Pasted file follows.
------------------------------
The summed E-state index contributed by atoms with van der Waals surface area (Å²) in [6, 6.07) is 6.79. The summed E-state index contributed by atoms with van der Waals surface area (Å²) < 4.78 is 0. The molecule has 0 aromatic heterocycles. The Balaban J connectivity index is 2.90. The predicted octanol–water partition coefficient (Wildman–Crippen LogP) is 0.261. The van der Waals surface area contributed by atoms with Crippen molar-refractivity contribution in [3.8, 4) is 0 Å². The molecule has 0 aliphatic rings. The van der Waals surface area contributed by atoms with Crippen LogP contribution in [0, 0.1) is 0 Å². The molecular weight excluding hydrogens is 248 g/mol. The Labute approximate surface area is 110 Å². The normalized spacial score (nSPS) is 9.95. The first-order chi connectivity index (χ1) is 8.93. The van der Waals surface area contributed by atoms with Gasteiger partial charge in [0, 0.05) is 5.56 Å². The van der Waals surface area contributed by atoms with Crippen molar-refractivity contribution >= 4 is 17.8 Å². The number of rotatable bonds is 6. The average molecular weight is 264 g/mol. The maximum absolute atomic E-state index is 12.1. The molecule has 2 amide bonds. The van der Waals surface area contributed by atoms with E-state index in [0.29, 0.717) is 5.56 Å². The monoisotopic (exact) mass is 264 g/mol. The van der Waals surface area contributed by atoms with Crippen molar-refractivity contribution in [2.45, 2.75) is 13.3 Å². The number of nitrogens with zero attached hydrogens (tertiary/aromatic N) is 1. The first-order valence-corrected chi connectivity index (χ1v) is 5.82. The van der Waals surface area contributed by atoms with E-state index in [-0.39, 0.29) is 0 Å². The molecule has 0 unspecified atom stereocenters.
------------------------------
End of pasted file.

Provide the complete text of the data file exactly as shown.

The summed E-state index contributed by atoms with van der Waals surface area (Å²) in [6, 6.07) is 6.79. The summed E-state index contributed by atoms with van der Waals surface area (Å²) < 4.78 is 0. The molecule has 0 aromatic heterocycles. The Balaban J connectivity index is 2.90. The predicted octanol–water partition coefficient (Wildman–Crippen LogP) is 0.261. The van der Waals surface area contributed by atoms with Crippen molar-refractivity contribution in [3.8, 4) is 0 Å². The molecule has 0 aliphatic rings. The van der Waals surface area contributed by atoms with Crippen LogP contribution in [0, 0.1) is 0 Å². The molecular weight excluding hydrogens is 248 g/mol. The Labute approximate surface area is 110 Å². The normalized spacial score (nSPS) is 9.95. The first-order chi connectivity index (χ1) is 8.93. The van der Waals surface area contributed by atoms with Gasteiger partial charge in [0, 0.05) is 5.56 Å². The van der Waals surface area contributed by atoms with Crippen molar-refractivity contribution >= 4 is 17.8 Å². The number of rotatable bonds is 6. The average molecular weight is 264 g/mol. The maximum absolute atomic E-state index is 12.1. The molecule has 2 amide bonds. The van der Waals surface area contributed by atoms with E-state index in [0.29, 0.717) is 5.56 Å². The monoisotopic (exact) mass is 264 g/mol. The van der Waals surface area contributed by atoms with Crippen molar-refractivity contribution in [2.45, 2.75) is 13.3 Å². The number of nitrogens with zero attached hydrogens (tertiary/aromatic N) is 1. The first-order valence-corrected chi connectivity index (χ1v) is 5.82. The van der Waals surface area contributed by atoms with E-state index in [-0.39, 0.29) is 0 Å². The molecule has 0 unspecified atom stereocenters.